Receiver to be appointed to haulage firm as staff begin protest at depot
A RECEIVER is to be appointed to Target Express, the haulage company that collapsed with the loss of almost 400 jobs on Monday.
Seamus McBrien, founder and director of the firm, confirmed that a receiver will be appointed in the next few days.
Meanwhile, workers at the company’s depot in Cork began a sit-in protest yesterday over outstanding pay they say they are owed. Some 17 workers at the Little Island plant said they would not release company vehicles or freight goods until their queries were met by company management.
Former employee Tom Cullen said the workers had received no contact from company management to explain the situation throughout the day. “We have kids going to school tomorrow, bills to pay – like anyone.
“We are resolute in what we are going to do. We are not moving and will not be releasing any vans or trucks from the depot until we get answers. We are hopeful this can be resolved,” he said.
In recent days, workers had paid for fuel to keep vehicles running to carry out deliveries after company credit cards were rejected, Mr Cullen said.
Spokespersons for the Departments of Finance and Enterprise said they had received phone-calls from the company.
A spokeswoman for the Department of Enterprise said that, because the firm was not an Enterprise Ireland or IDA company, Mr McBrien was advised to contact Revenue directly.
“It is unclear as yet why a profitable company had not been paying its taxes in full or did not seek to appoint an examiner that might have been able to keep the company and its staff operating as a going concern,” the department said, noting Revenue only pursues enforcement options after specific engagement with the business.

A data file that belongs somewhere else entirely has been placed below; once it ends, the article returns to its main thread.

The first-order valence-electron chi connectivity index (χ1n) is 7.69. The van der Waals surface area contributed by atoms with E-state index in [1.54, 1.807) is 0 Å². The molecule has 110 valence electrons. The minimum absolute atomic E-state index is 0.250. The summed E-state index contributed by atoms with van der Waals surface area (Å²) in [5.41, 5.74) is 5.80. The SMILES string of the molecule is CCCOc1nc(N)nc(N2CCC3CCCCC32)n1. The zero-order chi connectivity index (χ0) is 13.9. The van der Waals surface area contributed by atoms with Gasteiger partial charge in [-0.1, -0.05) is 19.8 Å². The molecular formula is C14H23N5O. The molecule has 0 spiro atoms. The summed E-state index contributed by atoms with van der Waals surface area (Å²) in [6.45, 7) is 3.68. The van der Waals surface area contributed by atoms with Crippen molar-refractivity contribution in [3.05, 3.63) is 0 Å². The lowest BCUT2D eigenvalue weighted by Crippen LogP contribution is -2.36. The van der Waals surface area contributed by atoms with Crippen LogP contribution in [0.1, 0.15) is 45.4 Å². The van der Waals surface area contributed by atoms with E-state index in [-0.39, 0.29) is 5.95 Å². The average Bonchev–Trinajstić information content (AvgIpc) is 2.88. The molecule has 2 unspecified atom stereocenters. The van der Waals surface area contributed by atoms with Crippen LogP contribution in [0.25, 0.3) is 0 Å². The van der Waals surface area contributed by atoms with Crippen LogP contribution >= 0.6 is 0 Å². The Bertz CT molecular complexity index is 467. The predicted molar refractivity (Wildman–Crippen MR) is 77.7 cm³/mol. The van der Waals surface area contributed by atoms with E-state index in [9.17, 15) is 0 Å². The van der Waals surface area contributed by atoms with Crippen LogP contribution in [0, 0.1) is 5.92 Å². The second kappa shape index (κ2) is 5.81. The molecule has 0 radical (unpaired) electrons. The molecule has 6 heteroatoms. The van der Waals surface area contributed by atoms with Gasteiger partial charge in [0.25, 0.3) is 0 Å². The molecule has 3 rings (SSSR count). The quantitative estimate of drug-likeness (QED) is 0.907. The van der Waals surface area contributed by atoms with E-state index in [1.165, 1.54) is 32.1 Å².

Mr McBrien reiterated his claims yesterday that the Revenue Commissioners decision not to accept a payment arrangement forced it to cease trading.
According to Mr McBrien, Revenue placed an attachment on the company’s accounts on Thursday, effectively freezing the account – wages and working capital costs could not be paid on Friday.
Mr McBrien said yesterday the outstanding debt to revenue was estimated at €500,000. He said Target Express had paid €214,000 last Monday week. In addition, it had offered to pay Revenue a further €175,000 plus four additional instalments of about €77,000 each, but Revenue had rejected this arrangement. Revenue said attachments and other options like liquidation and bankruptcy are “only used as a last resort in cases where the debt problem is serious and intractable”.
Eoin Gavin, of the Irish Road Hauliers’ Association, said the closure of Target Express was symptomatic of wider problems. He said the association had been in contact with the Government about introducing a fuel rebate.
“A lot of haulage companies are now buying fuel abroad, as rebates apply across countries. This is a significant loss of revenue to the State. The introduction of a fuel rebate would also discourage people from using laundered fuel, which is widespread.”
Accounts for the company behind Target Express show it had shareholder funds of £7.3 million at the end of 2010, and made a pretax profit of £1.9 million that year.